What can you learn about the deep sea from glass sponge research at the Royal BC Museum?
In 1987, while doing a survey of the north coast of BC, scientists stumbled upon massive living glass sponge reefs on the sea floor. At the time, these reefs were thought to have been extinct since the Jurassic Period. Glass sponge reefs are deep-sea biodiversity hotspots. This incredible discovery, and the ongoing research surrounding it, has greatly increased what we know about the deep sea, biodiversity and the ecological impacts for both near and off shore species in BC.
What are glass sponges?
The scientific name for glass sponges is Hexactinellida (hex-act-in-ell-id-a). These sponges filter dissolved silica (glass) out of the water and use it to form spicules, which make up the skeleton of the sponge. When the sponge dies, juvenile sponges and sediment (sand and dirt) get caught up in the dead skeletons and a reef complex forms. The reefs found in BC cover more than 1000 square kilometres of the seafloor!
The three types of reef-building glass sponges in BC are the cloud sponge (Aphrocallistes vastus), the goblet sponge (Heterochone calyx), and Farrea occa, which doesn’t have a common name. The reefs these animals form also create habitat for other marine species, including juvenile rockfish. Some species of rockfish are commercially important and have become endangered.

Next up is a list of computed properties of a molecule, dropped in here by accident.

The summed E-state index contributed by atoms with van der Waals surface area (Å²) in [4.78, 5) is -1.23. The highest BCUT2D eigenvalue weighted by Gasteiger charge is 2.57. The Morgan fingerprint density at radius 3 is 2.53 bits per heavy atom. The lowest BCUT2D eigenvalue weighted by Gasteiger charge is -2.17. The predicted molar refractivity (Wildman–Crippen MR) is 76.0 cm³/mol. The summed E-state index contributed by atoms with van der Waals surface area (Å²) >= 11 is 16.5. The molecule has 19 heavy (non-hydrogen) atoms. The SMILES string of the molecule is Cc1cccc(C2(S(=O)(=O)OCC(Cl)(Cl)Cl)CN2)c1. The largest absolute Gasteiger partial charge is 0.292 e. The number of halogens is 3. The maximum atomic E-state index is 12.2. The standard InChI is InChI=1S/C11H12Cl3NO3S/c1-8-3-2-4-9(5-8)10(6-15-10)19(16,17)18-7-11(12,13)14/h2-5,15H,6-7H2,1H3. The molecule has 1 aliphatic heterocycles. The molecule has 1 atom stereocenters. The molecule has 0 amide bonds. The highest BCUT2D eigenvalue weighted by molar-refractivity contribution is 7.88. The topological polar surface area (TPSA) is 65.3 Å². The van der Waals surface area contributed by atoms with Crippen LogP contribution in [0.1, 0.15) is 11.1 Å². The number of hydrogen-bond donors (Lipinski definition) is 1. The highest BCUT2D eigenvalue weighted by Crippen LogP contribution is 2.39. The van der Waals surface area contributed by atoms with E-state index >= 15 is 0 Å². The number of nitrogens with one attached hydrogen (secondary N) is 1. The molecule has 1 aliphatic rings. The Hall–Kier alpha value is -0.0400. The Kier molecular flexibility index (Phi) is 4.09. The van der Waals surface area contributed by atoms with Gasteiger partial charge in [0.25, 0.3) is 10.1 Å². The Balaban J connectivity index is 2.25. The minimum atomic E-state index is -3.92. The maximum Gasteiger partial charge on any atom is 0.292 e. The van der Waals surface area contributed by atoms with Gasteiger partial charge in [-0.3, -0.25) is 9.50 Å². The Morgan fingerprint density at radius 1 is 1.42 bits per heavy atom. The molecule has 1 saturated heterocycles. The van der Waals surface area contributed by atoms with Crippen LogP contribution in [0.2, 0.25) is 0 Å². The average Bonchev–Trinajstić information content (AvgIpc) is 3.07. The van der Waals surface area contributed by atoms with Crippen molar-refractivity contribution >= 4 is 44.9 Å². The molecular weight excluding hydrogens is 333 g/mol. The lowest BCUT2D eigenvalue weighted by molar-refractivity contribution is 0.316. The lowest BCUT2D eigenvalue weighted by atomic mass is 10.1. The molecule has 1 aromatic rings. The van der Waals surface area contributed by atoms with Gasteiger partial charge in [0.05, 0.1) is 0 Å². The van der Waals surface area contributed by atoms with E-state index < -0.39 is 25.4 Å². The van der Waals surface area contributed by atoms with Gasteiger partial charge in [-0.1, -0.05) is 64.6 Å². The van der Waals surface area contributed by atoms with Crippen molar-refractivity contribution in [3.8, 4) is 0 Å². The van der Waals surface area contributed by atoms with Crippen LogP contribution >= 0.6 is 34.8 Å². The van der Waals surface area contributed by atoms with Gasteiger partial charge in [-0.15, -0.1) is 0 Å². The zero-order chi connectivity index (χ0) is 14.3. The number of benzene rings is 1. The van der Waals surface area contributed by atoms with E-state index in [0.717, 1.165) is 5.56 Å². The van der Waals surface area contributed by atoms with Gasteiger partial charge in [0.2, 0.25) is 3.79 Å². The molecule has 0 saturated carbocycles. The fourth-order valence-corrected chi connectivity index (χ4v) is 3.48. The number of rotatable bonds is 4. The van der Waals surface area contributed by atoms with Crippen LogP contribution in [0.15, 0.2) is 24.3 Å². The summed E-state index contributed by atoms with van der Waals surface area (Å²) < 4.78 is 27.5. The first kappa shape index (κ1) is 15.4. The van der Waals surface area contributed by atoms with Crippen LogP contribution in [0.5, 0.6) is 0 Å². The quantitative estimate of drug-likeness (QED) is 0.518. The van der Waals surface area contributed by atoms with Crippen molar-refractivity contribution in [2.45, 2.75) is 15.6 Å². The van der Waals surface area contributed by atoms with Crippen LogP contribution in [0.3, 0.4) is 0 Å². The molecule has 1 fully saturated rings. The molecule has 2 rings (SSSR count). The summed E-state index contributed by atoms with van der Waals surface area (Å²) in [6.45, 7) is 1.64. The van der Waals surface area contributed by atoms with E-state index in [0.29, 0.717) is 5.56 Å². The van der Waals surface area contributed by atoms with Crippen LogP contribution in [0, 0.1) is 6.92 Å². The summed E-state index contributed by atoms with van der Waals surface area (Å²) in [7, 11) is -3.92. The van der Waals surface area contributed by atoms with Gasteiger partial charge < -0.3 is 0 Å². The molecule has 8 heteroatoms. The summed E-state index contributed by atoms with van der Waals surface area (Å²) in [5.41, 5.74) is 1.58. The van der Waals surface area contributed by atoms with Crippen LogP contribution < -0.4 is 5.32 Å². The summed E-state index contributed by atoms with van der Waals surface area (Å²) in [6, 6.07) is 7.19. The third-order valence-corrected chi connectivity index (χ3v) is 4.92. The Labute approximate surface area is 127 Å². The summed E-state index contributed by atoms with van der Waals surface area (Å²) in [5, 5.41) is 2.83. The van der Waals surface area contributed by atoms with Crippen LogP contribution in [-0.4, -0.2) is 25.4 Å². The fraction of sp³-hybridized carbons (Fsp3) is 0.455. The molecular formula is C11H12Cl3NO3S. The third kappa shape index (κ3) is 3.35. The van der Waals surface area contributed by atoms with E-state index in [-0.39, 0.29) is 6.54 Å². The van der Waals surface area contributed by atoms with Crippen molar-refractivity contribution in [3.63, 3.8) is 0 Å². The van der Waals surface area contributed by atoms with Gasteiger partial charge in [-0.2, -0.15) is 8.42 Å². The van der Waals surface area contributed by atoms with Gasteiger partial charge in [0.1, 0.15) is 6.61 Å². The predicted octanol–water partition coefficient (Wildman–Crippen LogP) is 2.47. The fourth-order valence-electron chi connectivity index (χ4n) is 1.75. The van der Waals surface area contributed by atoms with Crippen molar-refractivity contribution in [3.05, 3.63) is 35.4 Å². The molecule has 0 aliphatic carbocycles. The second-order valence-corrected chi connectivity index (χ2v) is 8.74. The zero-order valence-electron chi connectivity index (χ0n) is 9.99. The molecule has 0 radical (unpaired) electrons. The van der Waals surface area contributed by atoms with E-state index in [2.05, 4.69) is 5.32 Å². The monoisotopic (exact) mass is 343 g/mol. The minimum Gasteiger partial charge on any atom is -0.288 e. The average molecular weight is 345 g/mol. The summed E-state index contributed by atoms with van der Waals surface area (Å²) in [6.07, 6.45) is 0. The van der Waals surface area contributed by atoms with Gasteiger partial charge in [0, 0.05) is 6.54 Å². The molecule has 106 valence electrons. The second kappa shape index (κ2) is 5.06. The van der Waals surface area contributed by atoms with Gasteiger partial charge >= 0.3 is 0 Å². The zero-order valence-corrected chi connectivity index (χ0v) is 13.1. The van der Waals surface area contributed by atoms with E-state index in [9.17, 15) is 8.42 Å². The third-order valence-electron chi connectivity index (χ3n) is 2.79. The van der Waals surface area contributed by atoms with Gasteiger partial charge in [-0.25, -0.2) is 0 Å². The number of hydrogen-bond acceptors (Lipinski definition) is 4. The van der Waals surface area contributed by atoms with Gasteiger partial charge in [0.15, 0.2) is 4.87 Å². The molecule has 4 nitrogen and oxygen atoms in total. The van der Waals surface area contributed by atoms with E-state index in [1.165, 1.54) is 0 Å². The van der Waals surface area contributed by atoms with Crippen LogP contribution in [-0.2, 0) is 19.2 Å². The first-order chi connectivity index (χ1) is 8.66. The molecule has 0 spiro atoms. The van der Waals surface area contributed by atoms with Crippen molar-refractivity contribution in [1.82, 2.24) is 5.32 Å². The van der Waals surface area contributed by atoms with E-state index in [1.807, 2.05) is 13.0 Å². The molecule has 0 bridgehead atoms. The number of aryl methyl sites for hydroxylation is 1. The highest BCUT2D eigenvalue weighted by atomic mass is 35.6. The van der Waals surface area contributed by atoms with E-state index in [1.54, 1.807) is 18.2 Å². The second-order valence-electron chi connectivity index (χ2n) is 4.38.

Glass sponge reefs are very vulnerable ecosystems and many have been accidentally destroyed by the fishing industry. Because of this, scientists are working to ensure their protection. The best way for this to happen is through the designation of marine protected areas (MPAs).
Dive in to learn more about MPAs, glass sponges and the creatures that live on glass-sponge reefs.
Read more about glass sponges.Read
Watch footage of BC's glass sponge reefs, hydrothermal vents and seamounts while learning about marine protected areas.Watch
Take a look at the different species of glass sponges, the creatures that live on glass-sponge reefs and spicule illustrations created by Dr. Henry Reiswig.Look